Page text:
This is the phrase used by Paul Krugman to describe Europe's current wave of government budget cutting and austerity.
In part he is right - some of the measures taken by governments are plain stupid and seem designed to force economies into a more severe contraction.
The Romanian government is a case in point. It needs to cut spending, but the way it is making the cuts is plain dumb. The hundreds of thousands of people fraudulently claiming disability pensions are untouched. The hundreds of thousands of people fraudulently claiming government salaries are untouched. The wasteful and bloated government bureaucracy is untouched. Instead, Premier Emil Boc has come up with the wonderful idea of cutting public service pay across the board by 25%, a measure that will force some into poverty and others into deeper corruption. The smartest folks will leave the public service and seek better paid work in the private sector, leaving the intellectually challenged to run Romania.
While I agree with Mr Krugman that the way some European governments are cutting deficits is masochistic, I disagree with him about the need to cut deficits. With national deficits and debts already extremely high as percentages of GDP and no sign of economic growth, Keynesian pump-priming is now impossible, at least for the southern amd eastern Europeans. With interest rates already low, monetary policy is of no help. The only thing these countries can do is to develop credible plans to restore budget surpluses over the medium term.
That means either reducing spending or increasing taxes, both of which will be contractionary. Of the two, I prefer reducing spending, basically because government's share of the economy in Europe is currently way too high and this cramps the economic liberties of individuals and companies.
Spending should be reduced intelligently, however. Cut down on benefit fraud. Close government agencies that do nothing useful. Merge others. Flatten management structures. Rewrite laws to eliminate unnecessary bureacracy. Privatise non-core services. Introduce user-pays where appropriate. Have the private sector build, own and operate infrastructure. Sell off state assets to fund pensions.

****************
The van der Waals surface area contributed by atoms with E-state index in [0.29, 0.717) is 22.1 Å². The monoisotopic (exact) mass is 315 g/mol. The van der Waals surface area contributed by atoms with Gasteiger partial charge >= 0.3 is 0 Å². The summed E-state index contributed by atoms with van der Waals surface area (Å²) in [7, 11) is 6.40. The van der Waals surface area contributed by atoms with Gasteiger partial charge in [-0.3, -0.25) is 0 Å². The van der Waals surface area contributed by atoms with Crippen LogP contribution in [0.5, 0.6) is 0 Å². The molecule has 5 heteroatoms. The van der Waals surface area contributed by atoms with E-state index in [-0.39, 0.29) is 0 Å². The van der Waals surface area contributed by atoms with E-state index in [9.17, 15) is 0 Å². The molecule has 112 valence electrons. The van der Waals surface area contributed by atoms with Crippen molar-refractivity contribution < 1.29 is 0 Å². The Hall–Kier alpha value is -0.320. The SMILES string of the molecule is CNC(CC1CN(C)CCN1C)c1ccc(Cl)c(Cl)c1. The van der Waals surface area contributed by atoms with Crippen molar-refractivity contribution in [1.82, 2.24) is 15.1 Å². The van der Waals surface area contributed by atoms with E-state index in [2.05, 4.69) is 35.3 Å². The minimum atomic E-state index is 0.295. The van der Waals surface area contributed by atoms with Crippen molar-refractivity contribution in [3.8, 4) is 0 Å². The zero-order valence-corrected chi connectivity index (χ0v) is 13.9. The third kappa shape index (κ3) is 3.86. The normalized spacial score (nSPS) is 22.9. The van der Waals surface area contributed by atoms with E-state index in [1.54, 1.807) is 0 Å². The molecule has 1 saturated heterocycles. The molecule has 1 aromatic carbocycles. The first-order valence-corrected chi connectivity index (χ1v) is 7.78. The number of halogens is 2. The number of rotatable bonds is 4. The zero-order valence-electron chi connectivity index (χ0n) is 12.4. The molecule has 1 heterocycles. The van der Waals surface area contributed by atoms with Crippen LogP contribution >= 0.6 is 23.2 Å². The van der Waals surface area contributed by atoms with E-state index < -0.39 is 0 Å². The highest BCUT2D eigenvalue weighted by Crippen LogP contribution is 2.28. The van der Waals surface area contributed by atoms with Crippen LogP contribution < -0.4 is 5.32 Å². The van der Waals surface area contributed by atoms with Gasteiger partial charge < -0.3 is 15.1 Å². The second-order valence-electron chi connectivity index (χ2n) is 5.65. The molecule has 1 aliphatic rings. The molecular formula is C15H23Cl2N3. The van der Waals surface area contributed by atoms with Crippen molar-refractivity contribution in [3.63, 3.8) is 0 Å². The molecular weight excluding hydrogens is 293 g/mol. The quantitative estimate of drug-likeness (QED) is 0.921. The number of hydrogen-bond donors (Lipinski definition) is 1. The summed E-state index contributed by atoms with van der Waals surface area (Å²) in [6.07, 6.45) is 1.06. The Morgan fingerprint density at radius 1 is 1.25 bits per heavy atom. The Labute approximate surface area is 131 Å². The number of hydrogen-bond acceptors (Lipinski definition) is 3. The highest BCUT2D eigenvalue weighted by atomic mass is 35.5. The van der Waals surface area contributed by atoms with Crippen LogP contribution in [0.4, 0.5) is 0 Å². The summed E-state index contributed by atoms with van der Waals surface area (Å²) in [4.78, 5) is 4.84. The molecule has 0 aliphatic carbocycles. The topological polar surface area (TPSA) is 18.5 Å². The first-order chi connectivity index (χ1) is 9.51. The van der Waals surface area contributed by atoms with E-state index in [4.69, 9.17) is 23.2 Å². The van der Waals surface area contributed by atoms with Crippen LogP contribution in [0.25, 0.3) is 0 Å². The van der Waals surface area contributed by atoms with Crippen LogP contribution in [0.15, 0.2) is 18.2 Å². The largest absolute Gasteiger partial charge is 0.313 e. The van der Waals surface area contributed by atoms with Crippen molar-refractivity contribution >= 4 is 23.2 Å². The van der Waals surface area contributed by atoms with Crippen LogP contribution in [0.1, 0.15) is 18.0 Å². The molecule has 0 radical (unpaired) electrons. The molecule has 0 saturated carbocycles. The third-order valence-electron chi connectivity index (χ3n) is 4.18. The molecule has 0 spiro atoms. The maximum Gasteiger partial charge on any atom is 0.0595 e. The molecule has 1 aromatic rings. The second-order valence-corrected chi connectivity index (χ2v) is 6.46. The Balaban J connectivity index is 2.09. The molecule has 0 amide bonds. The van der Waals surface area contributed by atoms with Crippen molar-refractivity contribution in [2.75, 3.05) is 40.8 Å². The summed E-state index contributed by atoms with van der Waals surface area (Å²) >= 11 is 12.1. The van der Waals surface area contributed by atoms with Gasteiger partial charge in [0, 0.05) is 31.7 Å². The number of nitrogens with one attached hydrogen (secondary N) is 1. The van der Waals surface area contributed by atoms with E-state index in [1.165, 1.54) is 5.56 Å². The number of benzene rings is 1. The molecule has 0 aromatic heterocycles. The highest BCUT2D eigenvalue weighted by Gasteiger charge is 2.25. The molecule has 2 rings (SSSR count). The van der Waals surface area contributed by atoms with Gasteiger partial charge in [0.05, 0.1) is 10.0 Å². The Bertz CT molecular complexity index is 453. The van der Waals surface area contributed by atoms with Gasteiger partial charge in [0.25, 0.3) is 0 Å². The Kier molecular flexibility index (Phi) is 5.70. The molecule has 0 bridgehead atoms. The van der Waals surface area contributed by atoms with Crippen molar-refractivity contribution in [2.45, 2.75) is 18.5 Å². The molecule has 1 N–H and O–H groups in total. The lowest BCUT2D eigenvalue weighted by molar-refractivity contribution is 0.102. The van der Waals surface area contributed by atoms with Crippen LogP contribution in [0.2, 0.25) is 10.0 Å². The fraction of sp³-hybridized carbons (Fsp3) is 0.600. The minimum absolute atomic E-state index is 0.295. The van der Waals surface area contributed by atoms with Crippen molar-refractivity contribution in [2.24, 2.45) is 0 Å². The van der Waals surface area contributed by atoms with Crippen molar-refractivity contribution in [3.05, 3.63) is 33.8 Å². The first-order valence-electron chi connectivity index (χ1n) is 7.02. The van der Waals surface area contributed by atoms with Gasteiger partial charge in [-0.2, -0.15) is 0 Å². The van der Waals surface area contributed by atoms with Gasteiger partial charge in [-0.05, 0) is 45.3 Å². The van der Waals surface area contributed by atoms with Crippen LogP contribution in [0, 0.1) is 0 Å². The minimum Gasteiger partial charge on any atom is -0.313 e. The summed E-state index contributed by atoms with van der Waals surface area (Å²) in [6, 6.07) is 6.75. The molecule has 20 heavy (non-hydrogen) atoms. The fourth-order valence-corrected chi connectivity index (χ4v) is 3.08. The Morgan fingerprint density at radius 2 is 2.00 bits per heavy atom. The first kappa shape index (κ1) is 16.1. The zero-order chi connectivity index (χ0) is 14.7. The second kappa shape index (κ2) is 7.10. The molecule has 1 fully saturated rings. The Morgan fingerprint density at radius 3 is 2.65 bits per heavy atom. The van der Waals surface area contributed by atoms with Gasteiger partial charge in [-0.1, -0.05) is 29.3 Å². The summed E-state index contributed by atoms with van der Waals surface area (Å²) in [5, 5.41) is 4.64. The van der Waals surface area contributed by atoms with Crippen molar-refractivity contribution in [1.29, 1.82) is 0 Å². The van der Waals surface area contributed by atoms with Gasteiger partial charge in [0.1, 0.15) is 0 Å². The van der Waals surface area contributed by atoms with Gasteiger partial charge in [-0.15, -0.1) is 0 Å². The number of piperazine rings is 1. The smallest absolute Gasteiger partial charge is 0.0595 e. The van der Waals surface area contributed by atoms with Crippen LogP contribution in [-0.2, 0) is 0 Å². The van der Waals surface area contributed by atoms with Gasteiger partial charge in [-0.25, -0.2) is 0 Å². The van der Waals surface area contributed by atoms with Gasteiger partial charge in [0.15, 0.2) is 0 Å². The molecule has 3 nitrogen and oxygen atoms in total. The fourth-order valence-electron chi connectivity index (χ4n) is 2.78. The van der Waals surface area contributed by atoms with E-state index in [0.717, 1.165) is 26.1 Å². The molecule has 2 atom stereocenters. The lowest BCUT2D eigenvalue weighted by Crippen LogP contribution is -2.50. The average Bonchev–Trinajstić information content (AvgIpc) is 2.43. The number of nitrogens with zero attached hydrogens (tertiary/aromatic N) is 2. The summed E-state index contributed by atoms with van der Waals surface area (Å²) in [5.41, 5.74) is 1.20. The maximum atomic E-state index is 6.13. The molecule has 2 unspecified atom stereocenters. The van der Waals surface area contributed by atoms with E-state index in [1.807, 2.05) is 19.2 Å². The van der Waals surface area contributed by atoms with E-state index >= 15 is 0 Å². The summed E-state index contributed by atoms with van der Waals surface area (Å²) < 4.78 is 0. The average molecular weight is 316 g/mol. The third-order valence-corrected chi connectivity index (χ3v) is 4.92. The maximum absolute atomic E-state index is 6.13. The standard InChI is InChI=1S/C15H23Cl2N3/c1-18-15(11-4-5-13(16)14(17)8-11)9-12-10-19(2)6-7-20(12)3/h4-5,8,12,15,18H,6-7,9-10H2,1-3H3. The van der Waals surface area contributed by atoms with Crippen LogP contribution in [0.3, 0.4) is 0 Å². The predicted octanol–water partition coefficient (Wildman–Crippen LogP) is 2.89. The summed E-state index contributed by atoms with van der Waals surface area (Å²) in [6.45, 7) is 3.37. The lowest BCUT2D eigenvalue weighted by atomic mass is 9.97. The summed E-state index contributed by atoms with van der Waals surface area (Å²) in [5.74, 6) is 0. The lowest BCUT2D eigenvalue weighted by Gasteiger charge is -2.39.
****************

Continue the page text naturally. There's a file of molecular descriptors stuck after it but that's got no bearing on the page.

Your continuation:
The 2010s are going to be a long, difficult decade as we sort out all of our various issues with the credit overhang, trade imbalances, demographic change, environmental change and the decline of oil. The next couple of years will be particularly hard as government spending falls, and with it demand and economic activity.
There is light at the end of the tunnel, however. With enlightened decision making, European economies could emerge from the recession with slimmed down public bureaucracies, more flexible labour markets, more open and liberal economic structures, greener energy solutions and a class of former public servants who have entered the private sector and established small, productive businesses. These changes will lay a firm foundation for solid, productivity-based economic development in the 2020s.
PS: What Mr Krugman and many economic commentators are failing to point out is that the US is in a very similar boat, running a very high deficit (10.6% of GDP) and a very high national debt ($13 trillion). For the moment, the markets are focussed on Europe and are giving the US a longer leash. Maybe this is because they believe the Obama deficit reduction plan, maybe it's because the US is registering a degree of (stimulus-based) economic growth, maybe it's because the US has a somewhat better demographic outlook? Whatever, it's only a matter of time before the US has to start cutting just as Europe is now. Any schadenfreude will be short-lived.